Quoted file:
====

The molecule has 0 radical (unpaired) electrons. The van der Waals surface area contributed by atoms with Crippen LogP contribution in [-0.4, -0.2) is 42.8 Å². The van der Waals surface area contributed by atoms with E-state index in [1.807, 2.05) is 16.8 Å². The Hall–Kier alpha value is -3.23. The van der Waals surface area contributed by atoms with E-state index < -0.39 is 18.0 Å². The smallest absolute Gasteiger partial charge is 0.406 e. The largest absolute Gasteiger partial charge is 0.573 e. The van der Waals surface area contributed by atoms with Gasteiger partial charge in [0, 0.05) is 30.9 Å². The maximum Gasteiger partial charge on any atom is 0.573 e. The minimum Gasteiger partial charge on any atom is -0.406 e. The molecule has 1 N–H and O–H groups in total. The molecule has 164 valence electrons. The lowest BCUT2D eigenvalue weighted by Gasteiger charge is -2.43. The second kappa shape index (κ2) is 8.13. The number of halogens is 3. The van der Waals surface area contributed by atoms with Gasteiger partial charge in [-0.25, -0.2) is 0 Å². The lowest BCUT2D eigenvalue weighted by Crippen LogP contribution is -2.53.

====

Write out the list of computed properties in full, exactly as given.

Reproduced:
The molecule has 0 radical (unpaired) electrons. The van der Waals surface area contributed by atoms with Crippen LogP contribution in [-0.4, -0.2) is 42.8 Å². The van der Waals surface area contributed by atoms with E-state index in [1.807, 2.05) is 16.8 Å². The Hall–Kier alpha value is -3.23. The van der Waals surface area contributed by atoms with E-state index < -0.39 is 18.0 Å². The smallest absolute Gasteiger partial charge is 0.406 e. The largest absolute Gasteiger partial charge is 0.573 e. The van der Waals surface area contributed by atoms with Gasteiger partial charge in [0, 0.05) is 30.9 Å². The maximum Gasteiger partial charge on any atom is 0.573 e. The minimum Gasteiger partial charge on any atom is -0.406 e. The molecule has 1 N–H and O–H groups in total. The molecule has 164 valence electrons. The lowest BCUT2D eigenvalue weighted by Gasteiger charge is -2.43. The second kappa shape index (κ2) is 8.13. The number of halogens is 3. The van der Waals surface area contributed by atoms with Gasteiger partial charge in [-0.25, -0.2) is 0 Å². The lowest BCUT2D eigenvalue weighted by Crippen LogP contribution is -2.53.